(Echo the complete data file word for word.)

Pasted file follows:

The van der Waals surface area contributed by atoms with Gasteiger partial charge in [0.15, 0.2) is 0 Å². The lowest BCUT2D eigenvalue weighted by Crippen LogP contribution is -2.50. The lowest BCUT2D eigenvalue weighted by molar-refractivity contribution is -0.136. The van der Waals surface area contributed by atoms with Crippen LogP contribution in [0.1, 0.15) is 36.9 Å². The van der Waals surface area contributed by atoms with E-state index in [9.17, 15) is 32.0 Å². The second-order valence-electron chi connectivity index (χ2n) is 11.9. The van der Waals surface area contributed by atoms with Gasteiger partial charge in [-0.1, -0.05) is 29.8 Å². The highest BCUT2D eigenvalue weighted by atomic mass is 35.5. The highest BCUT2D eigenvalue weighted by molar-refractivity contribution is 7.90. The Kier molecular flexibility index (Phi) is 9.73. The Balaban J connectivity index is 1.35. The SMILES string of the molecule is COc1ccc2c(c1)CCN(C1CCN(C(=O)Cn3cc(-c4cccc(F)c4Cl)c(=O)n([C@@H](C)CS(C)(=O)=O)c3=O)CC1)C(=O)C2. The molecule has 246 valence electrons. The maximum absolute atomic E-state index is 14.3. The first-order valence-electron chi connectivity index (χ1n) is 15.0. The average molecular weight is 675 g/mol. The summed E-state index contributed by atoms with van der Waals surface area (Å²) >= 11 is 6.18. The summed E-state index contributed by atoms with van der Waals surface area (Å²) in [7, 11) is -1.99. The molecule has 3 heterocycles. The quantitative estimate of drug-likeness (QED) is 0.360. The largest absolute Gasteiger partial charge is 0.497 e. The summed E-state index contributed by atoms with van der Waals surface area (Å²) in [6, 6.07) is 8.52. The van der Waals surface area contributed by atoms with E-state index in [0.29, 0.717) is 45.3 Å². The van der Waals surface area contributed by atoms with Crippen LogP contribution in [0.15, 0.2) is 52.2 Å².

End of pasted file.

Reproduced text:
The van der Waals surface area contributed by atoms with Gasteiger partial charge in [0.15, 0.2) is 0 Å². The lowest BCUT2D eigenvalue weighted by Crippen LogP contribution is -2.50. The lowest BCUT2D eigenvalue weighted by molar-refractivity contribution is -0.136. The van der Waals surface area contributed by atoms with Crippen LogP contribution in [0.1, 0.15) is 36.9 Å². The van der Waals surface area contributed by atoms with E-state index in [9.17, 15) is 32.0 Å². The second-order valence-electron chi connectivity index (χ2n) is 11.9. The van der Waals surface area contributed by atoms with Gasteiger partial charge in [-0.1, -0.05) is 29.8 Å². The highest BCUT2D eigenvalue weighted by atomic mass is 35.5. The highest BCUT2D eigenvalue weighted by molar-refractivity contribution is 7.90. The Kier molecular flexibility index (Phi) is 9.73. The Balaban J connectivity index is 1.35. The SMILES string of the molecule is COc1ccc2c(c1)CCN(C1CCN(C(=O)Cn3cc(-c4cccc(F)c4Cl)c(=O)n([C@@H](C)CS(C)(=O)=O)c3=O)CC1)C(=O)C2. The molecule has 246 valence electrons. The maximum absolute atomic E-state index is 14.3. The first-order valence-electron chi connectivity index (χ1n) is 15.0. The average molecular weight is 675 g/mol. The summed E-state index contributed by atoms with van der Waals surface area (Å²) >= 11 is 6.18. The summed E-state index contributed by atoms with van der Waals surface area (Å²) in [7, 11) is -1.99. The molecule has 3 heterocycles. The quantitative estimate of drug-likeness (QED) is 0.360. The largest absolute Gasteiger partial charge is 0.497 e. The summed E-state index contributed by atoms with van der Waals surface area (Å²) in [6, 6.07) is 8.52. The van der Waals surface area contributed by atoms with E-state index in [0.29, 0.717) is 45.3 Å². The van der Waals surface area contributed by atoms with Crippen LogP contribution in [0.15, 0.2) is 52.2 Å².